Difference between revisions of "BME103:T930 Group 17"

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| [[Image:BME103student.jpg|100px|thumb|Name: Doug Steinhauff (R&D Scientist)]]
| [[Image:BME103student.jpg|100px|thumb| Doug Steinhauff (R&D Scientist)]]
| [[Image:BME103student.jpg|100px|thumb|Name: Carson Bridgers (DNA Measurement Operator) ]]
| [[Image:BME103student.jpg|100px|thumb| Carson Bridgers (DNA Measurement Operator) ]]
| [[Image:BME103student.jpg|100px|thumb|Name: Kathleen Farrell (Protocol and Procedures)]]
| [[Image:BME103student.jpg|100px|thumb| Kathleen Farrell (Protocol and Procedures)]]
| [[Image:BME103student.jpg|100px|thumb|Name: Kaleia Kramer (ImageJ Software Processor)]]
| [[Image:BME103student.jpg|100px|thumb| Kaleia Kramer (ImageJ Software Processor)]]
| [[Image:BME103student.jpg|100px|thumb|Name: Student<br>Role(s)]]

Revision as of 21:28, 13 November 2012

Owwnotebook icon.png BME 103 Fall 2012 Home
Lab Write-Up 1
Lab Write-Up 2
Lab Write-Up 3
Course Logistics For Instructors
Wiki Editing Help
BME494 Asu logo.png


Doug Steinhauff (R&D Scientist)
Carson Bridgers (DNA Measurement Operator)
Kathleen Farrell (Protocol and Procedures)
Kaleia Kramer (ImageJ Software Processor)


(Please finish by 11/7/2012)

Initial Machine Testing

The Original Design
Overall machine.png

This is an Open PCR Machine.

An Open PCR Machine can rapidly duplicate DNA, or in other terms amplify it, as well as attach marker to make traits such as cancer visible. PCR stands for polymerase chain reaction. It works by heating up samples to first denature DNA and create single stranded DNA. Then it cools to allow the primer to attach and replicate the DNA. The open PCR machine starts with an initialization step where the temperature rapidly increases to 95 degrees celsius to create a hot-start for DNA polymerization that requires heat activation. The second step is denaturation where the first cycling event heats the DNA strands at a temperature of 95 degrees celsius for 30 seconds to melt the DNA template through the disruption of hydrogen bonding between paired bases, effectively splitting the double stranded helix into two single strands of DNA. The third step is the annealing step where the temperature is rapidly lowered to around 50 degrees celsius to allow for the annealing of primers. The polymerase then binds to the hybrid of primers with the template to begin DNA formation. Then begins the elongation step, which differs depending on the polymerase used; typically the optimum temperature is around 75 degrees celsius. During the elongation process, DNA polymerase synthesizes a complementary new strand of antiparallel DNA. The amount of time required for elongation differs depending on the DNA polymerase used as well as the length of the amplified DNA fragments being used. On average, DNA polymerase amplifies at a rate of one thousand bases per minute. Next is the final elongation step where the temperature is held around 75 degrees celsius to ensure that the DNA strand is fully elongated and will generally hold for around five minutes. Finally there is an end hold temperature that keeps the reaction at a steady temperature (between four and fifteen degrees) until the amplified DNA is ready to be utilized and further studied.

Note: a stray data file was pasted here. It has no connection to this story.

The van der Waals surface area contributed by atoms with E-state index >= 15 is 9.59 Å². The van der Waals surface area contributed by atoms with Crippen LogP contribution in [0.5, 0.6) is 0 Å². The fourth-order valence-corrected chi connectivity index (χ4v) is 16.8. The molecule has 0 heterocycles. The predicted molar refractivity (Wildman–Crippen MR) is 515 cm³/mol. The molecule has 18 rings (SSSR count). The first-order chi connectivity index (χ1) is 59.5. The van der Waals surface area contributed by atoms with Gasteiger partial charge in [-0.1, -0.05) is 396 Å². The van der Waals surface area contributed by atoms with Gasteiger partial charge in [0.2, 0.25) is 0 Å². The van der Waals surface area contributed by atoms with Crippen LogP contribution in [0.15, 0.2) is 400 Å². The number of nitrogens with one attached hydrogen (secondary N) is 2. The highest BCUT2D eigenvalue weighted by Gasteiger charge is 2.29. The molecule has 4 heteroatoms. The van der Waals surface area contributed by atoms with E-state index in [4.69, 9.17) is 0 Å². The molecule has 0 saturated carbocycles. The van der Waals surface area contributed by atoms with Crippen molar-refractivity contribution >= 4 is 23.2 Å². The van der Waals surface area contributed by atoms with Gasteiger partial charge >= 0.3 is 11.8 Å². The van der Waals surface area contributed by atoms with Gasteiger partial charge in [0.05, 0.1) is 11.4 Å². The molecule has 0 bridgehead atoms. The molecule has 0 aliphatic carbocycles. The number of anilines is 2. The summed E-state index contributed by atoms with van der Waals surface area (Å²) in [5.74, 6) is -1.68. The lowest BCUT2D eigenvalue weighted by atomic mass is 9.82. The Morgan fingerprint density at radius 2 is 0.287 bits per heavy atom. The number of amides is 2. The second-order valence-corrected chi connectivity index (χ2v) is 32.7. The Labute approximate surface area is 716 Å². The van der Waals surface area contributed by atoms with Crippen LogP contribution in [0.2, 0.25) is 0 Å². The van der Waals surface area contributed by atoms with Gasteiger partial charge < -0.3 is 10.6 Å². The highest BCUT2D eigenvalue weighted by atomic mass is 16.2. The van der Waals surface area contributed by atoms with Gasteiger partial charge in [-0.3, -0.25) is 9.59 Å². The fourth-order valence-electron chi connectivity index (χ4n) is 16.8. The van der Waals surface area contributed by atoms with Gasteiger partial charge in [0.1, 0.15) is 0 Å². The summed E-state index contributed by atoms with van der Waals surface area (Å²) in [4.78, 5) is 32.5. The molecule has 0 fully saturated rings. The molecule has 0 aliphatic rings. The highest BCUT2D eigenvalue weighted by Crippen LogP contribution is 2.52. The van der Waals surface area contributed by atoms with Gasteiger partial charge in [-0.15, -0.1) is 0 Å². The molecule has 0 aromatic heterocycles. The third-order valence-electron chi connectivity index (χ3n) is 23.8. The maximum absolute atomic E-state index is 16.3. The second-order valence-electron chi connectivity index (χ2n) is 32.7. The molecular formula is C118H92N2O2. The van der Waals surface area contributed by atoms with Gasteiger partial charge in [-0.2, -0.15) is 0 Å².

Experimenting With the Connections

When the LCD Monitor was unplugged from the Open PCR Circuit Board the monitor lost power.

When we unplugged the white wire that connects the Open PCR Circuit Board to the Sample Holder/Heating Block, the LCD monitor incorrectly displayed the temperatue. Instead of displaying the correct temperature of 25 degrees celsius it diplayed a temperature of -40 degrees Celsius.

Test Run

We first tested our PCR machine on 10/18/12. The machine malfunctioned due to lack of heat management and would not cool. It was later discovered that several internal wires had been unconnected. These were later reconnected and resulted in properly functioning tests.


Polymerase Chain Reaction

(Add your work from Week 3, Part 1 here)

Flourimeter Measurements

(Add your work from Week 3, Part 2 here)

Research and Development

Specific Cancer Marker Detection - The Underlying Technology

The specific DNA sequence that we are investigating is the r17879961 cancer associated sequence. This point mutation will change a thymine in a normal DNA strand to a cytosine in a mutated DNA strand. This mutation will result in an amino acid change of isoleucine to threonine when translated into an amino acid sequence. The primer designed for this single DNA mutation that causes cancer is able to bind to the template strand only if the mutation for cancer is present, which will allow for TAQ polymerase to extend the DNA. If the mutation is not present then the primer cannot bind and will therefore not be able to be extended resulting in a negative PCR reaction and amplification will not occur. The primers that we will use for this specific PCR have a sequence of AAACTCTTACACTGCATACA and CAGGACAAATTTCCTCCTAT.

PCR cancer reaction.png


Sample Integrated Density DNA μg/mL Conclusion
PCR: Negative Control E6 F6 G6
PCR: Positive Control E7 F7 G7
PCR: Patient 1 ID #####, rep 1 E8 F8 G8
PCR: Patient 1 ID #####, rep 2 E9 F9 G9
PCR: Patient 1 ID #####, rep 3 E10 F10 G10
PCR: Patient 2 ID #####, rep 1 E11 F11 G11
PCR: Patient 2 ID #####, rep 2 E12 F12 G12
PCR: Patient 2 ID #####, rep 3 E13 F13 G13


  • Sample =
  • Integrated Density =
  • DNA μg/mL =
  • Conclusion =